PROSECUTORS are seeking to recover more than £1.5 million from an architect who embezzled hundreds of thousands of pounds from a charity.
Ian Brash, 66, stole more than £350,000 from the Dr Robert Malcolm Trust, which provides financial help to medical students and doctors.
Edinburgh Sheriff Court heard that Brash had been a trustee of the charity for more than 15 years before he began pocketing money from the organisation’s bank account.
READ MORE: Architect forced to sell East Lothian castle to pay back £350,000 of stolen charity cash
The pensioner used the cash to buy himself an Alfa Romeo and two new Land Rovers and gave his children tens of thousands of pounds for deposits for buy to let properties.
He also bought a wind turbine and paid off large vet bills.
Brash pleaded guilty to embezzling £358,832 from the charity between August 12 2010 and September 10 2014 from the charity before Sheriff Frank Crowe in August 2018.
Sheriff Crowe heard that Mr Brash is trying to sell his 15th century Fa’side Castle, near Tranent, East Lothian, to raise funds to pay back the stolen cash.
Now, it has emerged that Crown lawyers are seeking £1,590,512.69 from Brash using proceeds of crime legislation.
The revelation became known after a hearing at Edinburgh Sheriff Court on Monday.
Sheriff Frank Crowe deferred sentence on Brash until next month after hearing his lawyer say the retired architect is “anxious” to repay the charity.
During proceedings last year, Sheriff Crowe heard how the charity was set up in 1987 by one of Brash’s relatives, a Janie Millar, who had inherited around £1 million from her uncle Robert Malcolm’s estate.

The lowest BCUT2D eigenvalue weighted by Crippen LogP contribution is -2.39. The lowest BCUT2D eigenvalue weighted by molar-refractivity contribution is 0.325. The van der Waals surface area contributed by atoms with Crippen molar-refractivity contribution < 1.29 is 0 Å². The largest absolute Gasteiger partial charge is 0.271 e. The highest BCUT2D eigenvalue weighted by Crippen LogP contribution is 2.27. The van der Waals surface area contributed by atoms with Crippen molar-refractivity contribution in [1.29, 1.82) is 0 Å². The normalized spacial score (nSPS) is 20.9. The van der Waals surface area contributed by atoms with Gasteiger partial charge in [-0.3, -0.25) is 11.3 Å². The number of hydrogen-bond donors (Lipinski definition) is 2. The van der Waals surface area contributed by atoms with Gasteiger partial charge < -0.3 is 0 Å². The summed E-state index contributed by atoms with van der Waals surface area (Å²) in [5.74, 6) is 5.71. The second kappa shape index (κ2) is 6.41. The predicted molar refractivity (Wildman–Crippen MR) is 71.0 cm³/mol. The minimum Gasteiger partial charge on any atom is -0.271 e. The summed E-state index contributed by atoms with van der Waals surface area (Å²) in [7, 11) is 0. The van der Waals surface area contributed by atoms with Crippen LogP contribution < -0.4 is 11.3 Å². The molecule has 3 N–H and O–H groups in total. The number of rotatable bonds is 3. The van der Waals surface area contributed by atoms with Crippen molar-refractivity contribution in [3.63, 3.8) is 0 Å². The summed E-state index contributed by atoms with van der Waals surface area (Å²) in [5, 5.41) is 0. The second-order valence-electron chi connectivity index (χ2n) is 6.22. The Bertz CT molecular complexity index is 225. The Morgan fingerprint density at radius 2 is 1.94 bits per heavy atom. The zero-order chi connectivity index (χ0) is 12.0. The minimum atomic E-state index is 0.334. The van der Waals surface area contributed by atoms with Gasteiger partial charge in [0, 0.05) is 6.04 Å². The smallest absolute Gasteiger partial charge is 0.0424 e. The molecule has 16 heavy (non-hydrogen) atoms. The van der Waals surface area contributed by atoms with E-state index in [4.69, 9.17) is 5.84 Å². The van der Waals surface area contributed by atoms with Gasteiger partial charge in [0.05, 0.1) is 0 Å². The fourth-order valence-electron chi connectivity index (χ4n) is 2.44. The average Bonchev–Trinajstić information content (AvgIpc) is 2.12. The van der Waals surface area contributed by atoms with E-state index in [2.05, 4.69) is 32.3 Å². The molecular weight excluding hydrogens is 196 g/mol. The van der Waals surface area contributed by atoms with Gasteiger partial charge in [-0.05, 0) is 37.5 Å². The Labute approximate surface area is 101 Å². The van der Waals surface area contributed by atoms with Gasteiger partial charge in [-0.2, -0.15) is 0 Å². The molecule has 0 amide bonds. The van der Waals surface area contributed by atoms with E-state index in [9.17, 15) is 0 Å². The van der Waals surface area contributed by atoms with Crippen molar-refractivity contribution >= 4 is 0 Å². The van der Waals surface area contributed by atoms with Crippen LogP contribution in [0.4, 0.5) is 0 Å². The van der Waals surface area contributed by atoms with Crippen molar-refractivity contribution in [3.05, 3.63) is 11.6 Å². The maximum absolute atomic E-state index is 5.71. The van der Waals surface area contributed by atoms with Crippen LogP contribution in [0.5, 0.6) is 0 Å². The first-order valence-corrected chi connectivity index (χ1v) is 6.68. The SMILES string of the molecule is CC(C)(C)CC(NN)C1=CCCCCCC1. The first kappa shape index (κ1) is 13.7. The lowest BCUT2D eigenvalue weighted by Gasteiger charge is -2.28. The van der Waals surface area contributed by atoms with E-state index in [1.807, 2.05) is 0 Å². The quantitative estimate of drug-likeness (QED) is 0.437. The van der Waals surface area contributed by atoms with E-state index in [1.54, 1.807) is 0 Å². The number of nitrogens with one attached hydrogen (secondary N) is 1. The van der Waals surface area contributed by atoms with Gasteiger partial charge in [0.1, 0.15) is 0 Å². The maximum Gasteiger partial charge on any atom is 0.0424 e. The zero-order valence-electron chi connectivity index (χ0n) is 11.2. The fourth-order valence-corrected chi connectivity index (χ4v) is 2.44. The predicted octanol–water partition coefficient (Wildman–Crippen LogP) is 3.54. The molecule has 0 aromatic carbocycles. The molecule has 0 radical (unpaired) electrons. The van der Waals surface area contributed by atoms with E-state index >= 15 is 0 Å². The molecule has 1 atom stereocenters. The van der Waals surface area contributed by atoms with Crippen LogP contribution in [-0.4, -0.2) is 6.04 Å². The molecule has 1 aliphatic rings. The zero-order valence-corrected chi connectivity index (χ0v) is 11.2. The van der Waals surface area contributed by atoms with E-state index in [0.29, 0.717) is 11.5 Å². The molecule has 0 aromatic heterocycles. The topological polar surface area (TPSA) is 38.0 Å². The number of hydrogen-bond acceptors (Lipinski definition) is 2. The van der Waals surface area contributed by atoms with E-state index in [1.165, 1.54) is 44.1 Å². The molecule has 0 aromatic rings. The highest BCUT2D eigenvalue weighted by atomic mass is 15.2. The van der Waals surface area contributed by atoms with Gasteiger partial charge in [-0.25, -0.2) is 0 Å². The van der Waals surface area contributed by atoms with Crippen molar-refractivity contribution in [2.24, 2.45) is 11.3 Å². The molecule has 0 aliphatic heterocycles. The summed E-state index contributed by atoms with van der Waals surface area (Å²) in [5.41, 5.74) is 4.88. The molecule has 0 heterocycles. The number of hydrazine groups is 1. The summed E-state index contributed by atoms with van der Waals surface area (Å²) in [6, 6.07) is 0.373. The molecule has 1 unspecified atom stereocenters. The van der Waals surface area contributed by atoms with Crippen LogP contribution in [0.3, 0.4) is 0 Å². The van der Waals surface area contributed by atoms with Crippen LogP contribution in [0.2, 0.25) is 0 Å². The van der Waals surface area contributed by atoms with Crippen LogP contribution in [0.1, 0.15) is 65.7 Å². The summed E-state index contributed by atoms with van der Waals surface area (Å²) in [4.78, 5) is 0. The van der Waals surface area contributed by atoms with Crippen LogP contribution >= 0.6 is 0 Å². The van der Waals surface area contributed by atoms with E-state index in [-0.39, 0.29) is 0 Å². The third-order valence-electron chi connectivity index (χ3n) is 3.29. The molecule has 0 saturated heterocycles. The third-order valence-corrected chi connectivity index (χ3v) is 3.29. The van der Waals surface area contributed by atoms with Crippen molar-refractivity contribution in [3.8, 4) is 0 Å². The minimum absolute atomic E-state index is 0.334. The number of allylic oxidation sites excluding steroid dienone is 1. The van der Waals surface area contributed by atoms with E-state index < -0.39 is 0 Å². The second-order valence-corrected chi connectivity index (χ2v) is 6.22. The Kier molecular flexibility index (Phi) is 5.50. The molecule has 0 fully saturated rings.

Miss Millar made grants of between £250 and £1,000 to 10 to 15 applicants to the charity each year.
She asked Brash to become a trustee in the late 1980s. When Miss Millar died in 2002, Brash became the sole trustee. Brash’s children later became trustees.
The court heard how the charity bought a property in Windermere, Cumbria for £172,018 in 1995 and after Brash had taken sole control of the charity’s finances, the house was sold for £500,000.
He transferred most of the cash into the trading company account before moving large sums into a personal share dealing account.
The money was used to buy shares with the profits transferred into his own bank account.
However, the police became aware of Brash’s activities and gathered enough evidence to show that he was carrying out a scam against the charity.
He told detectives that the charity cash had became “mixed up” with his own money.
But he later admitted his guilt.
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On Monday, it emerged that prosecutors were seeking recovery of the money from Brash using proceeds of crime legislation.
Brash’s advocate Mark Stewart QC said that his client wanted to repay the money that he had taken.
He said that Mr Brash still had to sell his castle but had a “number of viewers” looking at the property.
Mr Stewart said: “Mr Brash is still anxious about the matter. He is willing to repay the sum back to the charity to ensure it returns to back to the way things used to be.”
Mr Stewart also said that his client may have difficulties repaying the sum back to the charity in the light of the proceeds of crime action.
He said this was because some of the money that could be repaid would have to be spent on instructing accountants to act in the proceeds of crime action.
Mr Stewart said that if his client could repay the money back then there might not be a need for the proceeds of crime action to continue.
Court papers reveal that the sum being sought by prosecutors is £1,590,512.69.
Brash will be sentenced on July 15, 2019.